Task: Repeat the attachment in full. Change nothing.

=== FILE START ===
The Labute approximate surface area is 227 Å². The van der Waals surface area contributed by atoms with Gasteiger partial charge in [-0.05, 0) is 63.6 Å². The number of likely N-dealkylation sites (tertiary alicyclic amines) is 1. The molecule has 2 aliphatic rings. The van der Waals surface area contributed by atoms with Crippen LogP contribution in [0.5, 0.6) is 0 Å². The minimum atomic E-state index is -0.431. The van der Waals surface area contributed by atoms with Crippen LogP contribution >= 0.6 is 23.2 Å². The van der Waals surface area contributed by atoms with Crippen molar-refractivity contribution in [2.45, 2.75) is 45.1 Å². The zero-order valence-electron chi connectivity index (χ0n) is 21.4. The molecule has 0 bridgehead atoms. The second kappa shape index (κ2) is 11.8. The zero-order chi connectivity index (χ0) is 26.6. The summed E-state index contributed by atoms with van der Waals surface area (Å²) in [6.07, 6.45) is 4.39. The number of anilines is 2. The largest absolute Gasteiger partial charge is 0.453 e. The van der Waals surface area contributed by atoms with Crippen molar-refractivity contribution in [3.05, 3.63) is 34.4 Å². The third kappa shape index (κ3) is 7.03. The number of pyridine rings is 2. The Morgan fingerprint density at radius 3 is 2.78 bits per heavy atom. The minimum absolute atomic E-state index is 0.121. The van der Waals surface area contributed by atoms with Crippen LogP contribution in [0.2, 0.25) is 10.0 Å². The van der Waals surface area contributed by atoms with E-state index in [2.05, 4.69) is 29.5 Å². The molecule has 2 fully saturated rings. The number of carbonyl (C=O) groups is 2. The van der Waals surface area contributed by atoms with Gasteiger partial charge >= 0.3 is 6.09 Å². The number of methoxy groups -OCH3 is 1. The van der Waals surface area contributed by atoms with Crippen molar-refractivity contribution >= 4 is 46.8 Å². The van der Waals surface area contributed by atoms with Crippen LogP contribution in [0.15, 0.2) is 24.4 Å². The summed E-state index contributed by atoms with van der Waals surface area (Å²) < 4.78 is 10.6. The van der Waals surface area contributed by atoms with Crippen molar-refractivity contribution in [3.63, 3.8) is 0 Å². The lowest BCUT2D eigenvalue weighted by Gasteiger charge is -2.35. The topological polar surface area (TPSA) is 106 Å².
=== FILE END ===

The Labute approximate surface area is 227 Å². The van der Waals surface area contributed by atoms with Gasteiger partial charge in [-0.05, 0) is 63.6 Å². The number of likely N-dealkylation sites (tertiary alicyclic amines) is 1. The molecule has 2 aliphatic rings. The van der Waals surface area contributed by atoms with Crippen LogP contribution in [0.5, 0.6) is 0 Å². The minimum atomic E-state index is -0.431. The van der Waals surface area contributed by atoms with Crippen LogP contribution >= 0.6 is 23.2 Å². The van der Waals surface area contributed by atoms with Crippen molar-refractivity contribution in [2.45, 2.75) is 45.1 Å². The zero-order valence-electron chi connectivity index (χ0n) is 21.4. The molecule has 0 bridgehead atoms. The second kappa shape index (κ2) is 11.8. The zero-order chi connectivity index (χ0) is 26.6. The summed E-state index contributed by atoms with van der Waals surface area (Å²) in [6.07, 6.45) is 4.39. The number of anilines is 2. The largest absolute Gasteiger partial charge is 0.453 e. The van der Waals surface area contributed by atoms with Crippen molar-refractivity contribution in [3.05, 3.63) is 34.4 Å². The third kappa shape index (κ3) is 7.03. The number of pyridine rings is 2. The Morgan fingerprint density at radius 3 is 2.78 bits per heavy atom. The minimum absolute atomic E-state index is 0.121. The van der Waals surface area contributed by atoms with Crippen LogP contribution in [0.2, 0.25) is 10.0 Å². The van der Waals surface area contributed by atoms with E-state index in [2.05, 4.69) is 29.5 Å². The molecule has 2 fully saturated rings. The number of carbonyl (C=O) groups is 2. The van der Waals surface area contributed by atoms with Gasteiger partial charge >= 0.3 is 6.09 Å². The number of methoxy groups -OCH3 is 1. The van der Waals surface area contributed by atoms with Crippen molar-refractivity contribution >= 4 is 46.8 Å². The van der Waals surface area contributed by atoms with Crippen LogP contribution in [0.15, 0.2) is 24.4 Å². The summed E-state index contributed by atoms with van der Waals surface area (Å²) < 4.78 is 10.6. The van der Waals surface area contributed by atoms with Crippen molar-refractivity contribution in [3.63, 3.8) is 0 Å². The lowest BCUT2D eigenvalue weighted by Gasteiger charge is -2.35. The topological polar surface area (TPSA) is 106 Å².